There are essentially two ways electric guitarists and bassists can go about recording; you can either go the old-fashioned amplifier to mic route or through Direct Input, also known as DI. Both offer their share of pros and cons but deciding on which of the two is best for your own situation is not as tough as you might think – as long as you know what you’re looking for and what you’re working with. The choice is actually a lot easier for guitarists, as you’ll soon find out, meaning bassists have a little more thinking to do but remember – the key to any great recording starts off with two critical components; a reasonable quality instrument and good skill of the instrument. And once you have those two out of the way you can decide on which route is best for you. But before we get started, a little background on what exactly is DI: For those of you unfamiliar with the term, DI is a means of recording directly to a mixer or DAW just like you would with vocals. While guitarists almost always prefer recording off a miked amplifier due to the specific tonal and natural colorations added by the signature sound of the amplifier, bassists and recording engineers are a little more split on the subject of bass DI.
Ever since I got into recording on my own so many years ago, I agreed with the general consensus that electric guitars should always be captured using amp to mic. Similarly, popular conventions also convinced me that the best way to capture a great bass sound was to go DI. Sure, I still agree with the first part about guitars but with the bass, not nearly as much as I used to. I find that I get the best, most life-like bass sounds by recording my bass just like a most electric guitarists record their guitars: by miking the amp.
The Benefits of DI
The conventional wisdom about recording electric bass has long been to "go direct." The advantage of DI is that the signal never passes through the open air. It moves from the pickups, through the direct box, to the mixing console. Assuming you have quiet pickups, you can minimize noise and eliminate interference between the bass and any other instruments or ambient sounds. The direct box is a necessary middle-man since the signal level coming off the pickups, even on an active bass, is a bit low. The DI brings the "instrument level" signal up to "line level," which is what the mixing board wants. Using the direct box to raise the signal minimizes the amount of preamplification that is necessary, which in turn reduces noise (having to add a lot of gain at the pre-amp stage to correct a low incoming signal is a sure formula for adding noise to your track).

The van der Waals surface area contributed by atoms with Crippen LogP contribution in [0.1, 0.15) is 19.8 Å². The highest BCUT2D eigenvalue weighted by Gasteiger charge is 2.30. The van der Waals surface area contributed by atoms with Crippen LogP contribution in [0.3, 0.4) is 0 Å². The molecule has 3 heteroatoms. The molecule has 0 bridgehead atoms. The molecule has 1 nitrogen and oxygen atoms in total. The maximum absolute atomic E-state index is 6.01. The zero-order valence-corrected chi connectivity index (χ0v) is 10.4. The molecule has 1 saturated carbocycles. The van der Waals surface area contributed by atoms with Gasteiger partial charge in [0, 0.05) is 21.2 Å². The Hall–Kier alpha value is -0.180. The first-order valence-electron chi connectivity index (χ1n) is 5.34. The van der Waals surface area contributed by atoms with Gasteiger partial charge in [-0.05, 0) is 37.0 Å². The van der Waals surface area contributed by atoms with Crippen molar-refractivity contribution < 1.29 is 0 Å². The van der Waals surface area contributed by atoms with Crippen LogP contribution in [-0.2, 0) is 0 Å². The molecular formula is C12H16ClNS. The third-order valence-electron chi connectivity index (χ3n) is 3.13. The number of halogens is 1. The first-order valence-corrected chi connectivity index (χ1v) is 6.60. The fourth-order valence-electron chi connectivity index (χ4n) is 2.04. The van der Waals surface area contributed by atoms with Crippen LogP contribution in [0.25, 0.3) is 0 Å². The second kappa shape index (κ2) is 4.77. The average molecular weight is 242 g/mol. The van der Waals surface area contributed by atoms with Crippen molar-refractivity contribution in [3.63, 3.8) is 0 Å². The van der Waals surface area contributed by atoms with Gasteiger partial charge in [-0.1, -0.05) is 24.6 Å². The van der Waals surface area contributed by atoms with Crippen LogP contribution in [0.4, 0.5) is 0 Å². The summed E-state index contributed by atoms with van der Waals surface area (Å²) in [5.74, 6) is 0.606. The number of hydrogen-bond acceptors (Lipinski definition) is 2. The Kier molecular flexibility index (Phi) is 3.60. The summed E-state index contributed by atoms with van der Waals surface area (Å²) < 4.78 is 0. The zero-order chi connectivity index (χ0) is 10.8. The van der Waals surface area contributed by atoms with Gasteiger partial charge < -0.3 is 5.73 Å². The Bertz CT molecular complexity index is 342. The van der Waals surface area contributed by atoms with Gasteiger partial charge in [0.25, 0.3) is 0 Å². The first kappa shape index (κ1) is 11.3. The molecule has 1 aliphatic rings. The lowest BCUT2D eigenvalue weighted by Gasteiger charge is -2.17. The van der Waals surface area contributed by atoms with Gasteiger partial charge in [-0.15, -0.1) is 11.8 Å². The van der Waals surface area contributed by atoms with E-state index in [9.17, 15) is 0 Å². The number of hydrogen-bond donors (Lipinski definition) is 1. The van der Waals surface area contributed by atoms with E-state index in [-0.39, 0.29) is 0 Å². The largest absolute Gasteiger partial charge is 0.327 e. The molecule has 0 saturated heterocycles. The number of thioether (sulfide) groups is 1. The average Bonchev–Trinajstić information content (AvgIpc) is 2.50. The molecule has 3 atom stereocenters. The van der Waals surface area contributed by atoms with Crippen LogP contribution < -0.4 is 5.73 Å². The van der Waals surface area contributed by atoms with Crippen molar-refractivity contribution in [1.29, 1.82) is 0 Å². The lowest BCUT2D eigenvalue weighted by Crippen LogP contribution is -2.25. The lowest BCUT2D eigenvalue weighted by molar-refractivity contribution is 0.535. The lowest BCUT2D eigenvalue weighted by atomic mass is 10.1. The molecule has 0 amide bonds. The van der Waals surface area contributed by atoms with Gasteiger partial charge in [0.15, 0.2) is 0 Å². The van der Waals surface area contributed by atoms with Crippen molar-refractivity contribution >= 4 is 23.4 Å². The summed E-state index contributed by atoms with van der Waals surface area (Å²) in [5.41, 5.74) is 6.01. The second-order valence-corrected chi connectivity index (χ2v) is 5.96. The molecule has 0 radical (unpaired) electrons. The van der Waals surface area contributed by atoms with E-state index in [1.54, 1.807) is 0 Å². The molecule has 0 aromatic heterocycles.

Mic to Amp
DI works, there's no doubt about that. But what if your bass isn't particularly quiet? What if it doesn't sound amazing right off the pickups. What if you use your amp to color your sound? If any of these considerations apply, then you might want to do as the guitarists do and put a mic on your cab. After all, if you've spent money on a decent amp and a decent cab and have spent years dialing in your live sound, why not use that as a basis for your recorded sound? The advantage of using a mic is that you get, with minimal effort, the sound that you hear off the cab itself. While expensive mics with really wide dynamic ranges can capture every nuance, you'd probably be surprised how good even something as commonplace as an Shure SM 57 sounds. A mic is practically the only way to go if you use guitar-style effects like distortion, as distortion-based effects tend to sound terrible when recorded direct to the console (since distortion relies on the speaker to help create the distorted or over-driven sound).
There are drawbacks, of course. You have to experiment a bit with mic placement (I prefer it close up to the speaker, just a bit off axis but still aimed, more or less, at the center of the speaker). The same mic that picks up your bass can also pick up other sounds in the room, including such undesirable sounds as your air conditioner or cell phone – be aware! If you're recording more than one instrument at a time, you're likely to have some of the other instruments, especially drums, bleed into your bass mic.
If you use your computer as a platform for home recording and you're just recording one track at a time, you can do without a mixing console. But you will need a pre-amp or audio interface of some sort. These boxes come in several varieties. Some are plug into your USB2 or FireWire ports. Some plug directly into the microphone port on your laptop or desktop sound card. Some are even cards that replace your entire desktop sound card. A few install in an extra front bay on your desktop PC. Be sure not to confuse audio interfaces with MIDI interfaces. Some boxes function with both types of input. In general, if you're trying to record live sounds, including guitars, basses, and vocals, you'll need an audio interface. If you're exclusively recording MIDI-capable keyboard performances, you'll need a MIDI interface.
Which One is Right For You?
Recording is an art and a science. The only way to really tell what works for you is to experiment. Your recording style will change over time, just as your playing style has. You'll throw out old techniques in favor of new ones. You'll learn from trial and error and from books and other recordists. As with playing, let your ears be your guide. If you can get the sound you like, it doesn't really matter how you get it. The only thing that really matters is the sound of the final product.